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No 'kidding': Upstate NY school district utilizes goats to clean pond
EDUCATION

No 'kidding': Upstate NY school district utilizes goats to clean pond

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Goats

Maddy Rose Cresanti sits in Southwestern Central School's retention pond located behind its elementary school with her three goats, Pumpkin, Rusty and Dusty, who will be tasked with clearing overgrown vegetation.

 

A western New York school district is welcoming three new students to its campus near Jamestown.

And, given the cast, it's safe to assume there will be a lot of "kidding around."

With a retention pond located behind its elementary school in dire need of clearing, Southwestern Central School District will welcome three goats — mother, Pumpkin, and babies, Rusty and Dusty — to its central campus in West Ellicott to help eat up the vegetation that has caused it to become overgrown.

Superintendent Maureen Donahue informed the district's school board of this development at a meeting on Aug. 25.

"Six years ago, someone said that should get a goat," Donahue said. "I told them, 'We're not getting a goat. Kids will get attached to the goat, then we'll have to get rid of the goat. We're not getting a goat.'"

But, after running into rising sophomore Maddy Rose Cresanti while out to lunch one day, the idea actually became feasible: Cresanti's family has raised the three goats for the last two years.

"We were talking and up came the conversation about me having goats and she expressed interest in how she wanted to use the goats to clear out the retention pond," Cresanti told The Post-Journal. "It all just kind of went from there."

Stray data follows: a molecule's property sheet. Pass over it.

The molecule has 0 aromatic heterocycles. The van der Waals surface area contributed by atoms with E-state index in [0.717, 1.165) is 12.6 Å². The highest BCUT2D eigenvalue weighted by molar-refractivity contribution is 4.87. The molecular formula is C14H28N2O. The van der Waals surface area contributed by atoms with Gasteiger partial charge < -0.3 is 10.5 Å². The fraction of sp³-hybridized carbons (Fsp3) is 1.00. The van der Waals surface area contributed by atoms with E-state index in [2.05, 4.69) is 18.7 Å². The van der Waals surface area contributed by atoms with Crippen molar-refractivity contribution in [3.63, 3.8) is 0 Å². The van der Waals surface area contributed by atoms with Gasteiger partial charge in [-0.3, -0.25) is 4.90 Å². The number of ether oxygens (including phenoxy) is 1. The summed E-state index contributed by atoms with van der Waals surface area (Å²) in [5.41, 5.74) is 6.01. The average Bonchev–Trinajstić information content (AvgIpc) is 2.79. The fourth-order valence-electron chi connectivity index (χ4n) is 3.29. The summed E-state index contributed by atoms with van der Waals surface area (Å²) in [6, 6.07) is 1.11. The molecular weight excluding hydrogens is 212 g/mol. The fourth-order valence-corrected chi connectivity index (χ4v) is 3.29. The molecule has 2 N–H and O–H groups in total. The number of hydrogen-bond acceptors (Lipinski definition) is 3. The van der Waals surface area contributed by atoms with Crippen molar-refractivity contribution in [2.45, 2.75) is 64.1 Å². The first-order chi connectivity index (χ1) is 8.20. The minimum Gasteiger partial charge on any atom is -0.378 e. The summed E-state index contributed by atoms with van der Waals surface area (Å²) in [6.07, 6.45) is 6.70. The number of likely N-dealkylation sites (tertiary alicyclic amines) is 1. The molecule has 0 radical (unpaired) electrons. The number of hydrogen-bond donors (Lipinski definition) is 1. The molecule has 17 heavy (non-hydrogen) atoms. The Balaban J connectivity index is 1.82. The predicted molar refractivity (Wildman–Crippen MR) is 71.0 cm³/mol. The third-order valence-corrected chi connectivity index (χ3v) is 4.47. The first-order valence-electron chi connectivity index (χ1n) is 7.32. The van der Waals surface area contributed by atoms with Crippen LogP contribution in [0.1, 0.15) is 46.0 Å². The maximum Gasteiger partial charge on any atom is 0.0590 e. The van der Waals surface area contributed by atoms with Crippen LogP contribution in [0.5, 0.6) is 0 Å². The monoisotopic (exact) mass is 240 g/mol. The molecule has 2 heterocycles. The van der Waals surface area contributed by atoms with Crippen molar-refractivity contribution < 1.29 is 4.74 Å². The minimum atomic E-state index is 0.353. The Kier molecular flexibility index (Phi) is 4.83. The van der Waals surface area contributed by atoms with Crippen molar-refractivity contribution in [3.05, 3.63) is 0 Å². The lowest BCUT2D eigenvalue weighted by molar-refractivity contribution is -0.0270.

She was flattered that Donahue would think to include her on this idea.

"I really appreciate the attention that she gives her students," she said. "She knew I showed goats for 4-H. ... and I think it's great that she's excited to bring more agricultural aspects to a suburban school."

Cresanti, who lives in Bemus Point, said that the goats will come to school with her each day and leave with her each night. The pond, which is designed with additional storage capacity to account for surface runoff during rainfall events, is fenced in.

"This is awesome being able to bring them with," she said. "I have kennels for the goats, so we just bring them with us to school."

The use of goats has become commonplace for environmentally friendly solutions for issues similar to Southwestern's, Donahue told board members, who chuckled at the initial thought.

"You guys are laughing, but there's a company that does this in Buffalo," she said. "There's a company where you can rent out their goats and then come in because they eat the small trees, they eat the brush and people are using them in areas to do that as a proactive way to get rid of it. We're going to use three unless someone has an objection. I want them to go home at night because I don't want anything to happen to them. She's going to take them home at night."

And though the official "first day of school" is not until tomorrow, the district's newest students had an "orientation of sorts" late last week.

"Day one went smoothly," Donahue said via text Friday morning. "Within a few minutes they were feasting on the vegetation."

"They're very comfortable," Cresanti said. "It's a great pasture for them."

And, it hopefully will provide a bright spot to a school year filled with neverending question marks.

"It's such a difficult time already. ... I think this will really be a great new morale booster for the school to have three little goats," Cresanti said.

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